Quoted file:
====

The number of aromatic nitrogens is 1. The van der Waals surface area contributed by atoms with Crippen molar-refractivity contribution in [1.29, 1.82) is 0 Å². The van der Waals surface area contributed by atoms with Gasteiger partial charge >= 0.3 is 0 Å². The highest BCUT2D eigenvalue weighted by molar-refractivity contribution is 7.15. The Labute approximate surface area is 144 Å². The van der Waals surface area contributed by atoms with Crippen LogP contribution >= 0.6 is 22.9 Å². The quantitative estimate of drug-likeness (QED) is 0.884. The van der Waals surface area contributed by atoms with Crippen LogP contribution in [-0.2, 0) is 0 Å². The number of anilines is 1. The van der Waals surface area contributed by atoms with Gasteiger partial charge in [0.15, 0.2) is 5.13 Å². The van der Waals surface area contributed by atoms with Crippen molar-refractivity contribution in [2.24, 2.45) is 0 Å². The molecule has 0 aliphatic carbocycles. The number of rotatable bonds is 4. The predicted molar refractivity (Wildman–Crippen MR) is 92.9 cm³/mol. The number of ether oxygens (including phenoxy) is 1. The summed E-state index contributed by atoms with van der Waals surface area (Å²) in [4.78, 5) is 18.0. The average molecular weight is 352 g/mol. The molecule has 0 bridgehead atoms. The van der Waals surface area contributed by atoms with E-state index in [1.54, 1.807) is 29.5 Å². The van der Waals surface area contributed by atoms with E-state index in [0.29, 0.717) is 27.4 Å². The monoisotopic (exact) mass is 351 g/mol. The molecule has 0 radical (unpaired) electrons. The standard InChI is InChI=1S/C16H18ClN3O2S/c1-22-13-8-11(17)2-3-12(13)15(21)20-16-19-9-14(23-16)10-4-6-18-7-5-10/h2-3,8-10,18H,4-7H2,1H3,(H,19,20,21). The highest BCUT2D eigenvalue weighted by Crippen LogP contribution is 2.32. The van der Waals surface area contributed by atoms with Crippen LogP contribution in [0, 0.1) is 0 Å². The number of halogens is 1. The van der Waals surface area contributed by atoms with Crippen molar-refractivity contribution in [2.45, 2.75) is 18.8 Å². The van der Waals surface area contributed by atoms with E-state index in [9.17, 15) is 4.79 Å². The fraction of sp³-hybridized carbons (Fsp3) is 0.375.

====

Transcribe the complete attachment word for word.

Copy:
The number of aromatic nitrogens is 1. The van der Waals surface area contributed by atoms with Crippen molar-refractivity contribution in [1.29, 1.82) is 0 Å². The van der Waals surface area contributed by atoms with Gasteiger partial charge >= 0.3 is 0 Å². The highest BCUT2D eigenvalue weighted by molar-refractivity contribution is 7.15. The Labute approximate surface area is 144 Å². The van der Waals surface area contributed by atoms with Crippen LogP contribution >= 0.6 is 22.9 Å². The quantitative estimate of drug-likeness (QED) is 0.884. The van der Waals surface area contributed by atoms with Crippen LogP contribution in [-0.2, 0) is 0 Å². The number of anilines is 1. The van der Waals surface area contributed by atoms with Gasteiger partial charge in [0.15, 0.2) is 5.13 Å². The van der Waals surface area contributed by atoms with Crippen molar-refractivity contribution in [2.24, 2.45) is 0 Å². The molecule has 0 aliphatic carbocycles. The number of rotatable bonds is 4. The predicted molar refractivity (Wildman–Crippen MR) is 92.9 cm³/mol. The number of ether oxygens (including phenoxy) is 1. The summed E-state index contributed by atoms with van der Waals surface area (Å²) in [4.78, 5) is 18.0. The average molecular weight is 352 g/mol. The molecule has 0 bridgehead atoms. The van der Waals surface area contributed by atoms with E-state index in [1.54, 1.807) is 29.5 Å². The van der Waals surface area contributed by atoms with E-state index in [0.29, 0.717) is 27.4 Å². The monoisotopic (exact) mass is 351 g/mol. The molecule has 0 radical (unpaired) electrons. The standard InChI is InChI=1S/C16H18ClN3O2S/c1-22-13-8-11(17)2-3-12(13)15(21)20-16-19-9-14(23-16)10-4-6-18-7-5-10/h2-3,8-10,18H,4-7H2,1H3,(H,19,20,21). The highest BCUT2D eigenvalue weighted by Crippen LogP contribution is 2.32. The van der Waals surface area contributed by atoms with Crippen LogP contribution in [0, 0.1) is 0 Å². The number of halogens is 1. The van der Waals surface area contributed by atoms with Crippen molar-refractivity contribution in [2.45, 2.75) is 18.8 Å². The van der Waals surface area contributed by atoms with E-state index in [9.17, 15) is 4.79 Å². The fraction of sp³-hybridized carbons (Fsp3) is 0.375.